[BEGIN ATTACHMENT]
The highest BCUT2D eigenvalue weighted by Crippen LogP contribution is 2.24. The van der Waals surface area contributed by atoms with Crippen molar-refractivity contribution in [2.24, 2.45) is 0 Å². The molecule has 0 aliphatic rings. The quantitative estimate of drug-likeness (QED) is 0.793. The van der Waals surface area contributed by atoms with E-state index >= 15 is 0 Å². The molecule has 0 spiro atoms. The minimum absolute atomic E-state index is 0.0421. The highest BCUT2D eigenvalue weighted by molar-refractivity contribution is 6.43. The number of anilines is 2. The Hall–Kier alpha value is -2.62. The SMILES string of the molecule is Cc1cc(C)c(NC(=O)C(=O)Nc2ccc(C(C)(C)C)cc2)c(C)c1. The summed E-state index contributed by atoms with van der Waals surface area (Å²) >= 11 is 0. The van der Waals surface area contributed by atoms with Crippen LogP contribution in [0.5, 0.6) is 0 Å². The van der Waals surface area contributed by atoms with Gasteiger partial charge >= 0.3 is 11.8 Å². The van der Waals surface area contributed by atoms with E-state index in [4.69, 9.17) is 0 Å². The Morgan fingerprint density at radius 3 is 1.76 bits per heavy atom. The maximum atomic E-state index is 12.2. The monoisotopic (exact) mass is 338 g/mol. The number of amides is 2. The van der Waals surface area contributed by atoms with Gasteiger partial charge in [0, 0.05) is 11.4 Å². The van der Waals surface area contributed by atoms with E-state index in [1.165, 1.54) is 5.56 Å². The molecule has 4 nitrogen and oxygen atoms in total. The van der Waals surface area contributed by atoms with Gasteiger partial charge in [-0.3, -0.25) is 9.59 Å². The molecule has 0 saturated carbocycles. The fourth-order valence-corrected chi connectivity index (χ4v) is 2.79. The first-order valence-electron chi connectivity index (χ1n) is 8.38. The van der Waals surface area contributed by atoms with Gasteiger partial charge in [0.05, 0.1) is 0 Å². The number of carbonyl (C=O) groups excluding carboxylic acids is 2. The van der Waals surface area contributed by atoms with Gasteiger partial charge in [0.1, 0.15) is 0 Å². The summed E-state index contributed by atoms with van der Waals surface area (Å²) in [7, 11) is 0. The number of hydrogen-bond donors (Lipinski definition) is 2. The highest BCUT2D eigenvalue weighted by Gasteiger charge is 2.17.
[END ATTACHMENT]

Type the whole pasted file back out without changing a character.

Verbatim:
The highest BCUT2D eigenvalue weighted by Crippen LogP contribution is 2.24. The van der Waals surface area contributed by atoms with Crippen molar-refractivity contribution in [2.24, 2.45) is 0 Å². The molecule has 0 aliphatic rings. The quantitative estimate of drug-likeness (QED) is 0.793. The van der Waals surface area contributed by atoms with E-state index >= 15 is 0 Å². The molecule has 0 spiro atoms. The minimum absolute atomic E-state index is 0.0421. The highest BCUT2D eigenvalue weighted by molar-refractivity contribution is 6.43. The number of anilines is 2. The Hall–Kier alpha value is -2.62. The SMILES string of the molecule is Cc1cc(C)c(NC(=O)C(=O)Nc2ccc(C(C)(C)C)cc2)c(C)c1. The summed E-state index contributed by atoms with van der Waals surface area (Å²) >= 11 is 0. The van der Waals surface area contributed by atoms with Crippen LogP contribution in [0.5, 0.6) is 0 Å². The van der Waals surface area contributed by atoms with Gasteiger partial charge >= 0.3 is 11.8 Å². The van der Waals surface area contributed by atoms with E-state index in [4.69, 9.17) is 0 Å². The Morgan fingerprint density at radius 3 is 1.76 bits per heavy atom. The maximum atomic E-state index is 12.2. The monoisotopic (exact) mass is 338 g/mol. The number of amides is 2. The van der Waals surface area contributed by atoms with Gasteiger partial charge in [0, 0.05) is 11.4 Å². The van der Waals surface area contributed by atoms with E-state index in [1.165, 1.54) is 5.56 Å². The molecule has 4 nitrogen and oxygen atoms in total. The van der Waals surface area contributed by atoms with Gasteiger partial charge in [-0.3, -0.25) is 9.59 Å². The molecule has 0 saturated carbocycles. The fourth-order valence-corrected chi connectivity index (χ4v) is 2.79. The first-order valence-electron chi connectivity index (χ1n) is 8.38. The van der Waals surface area contributed by atoms with Gasteiger partial charge in [0.05, 0.1) is 0 Å². The number of carbonyl (C=O) groups excluding carboxylic acids is 2. The van der Waals surface area contributed by atoms with Gasteiger partial charge in [0.1, 0.15) is 0 Å². The summed E-state index contributed by atoms with van der Waals surface area (Å²) in [7, 11) is 0. The number of hydrogen-bond donors (Lipinski definition) is 2. The highest BCUT2D eigenvalue weighted by Gasteiger charge is 2.17.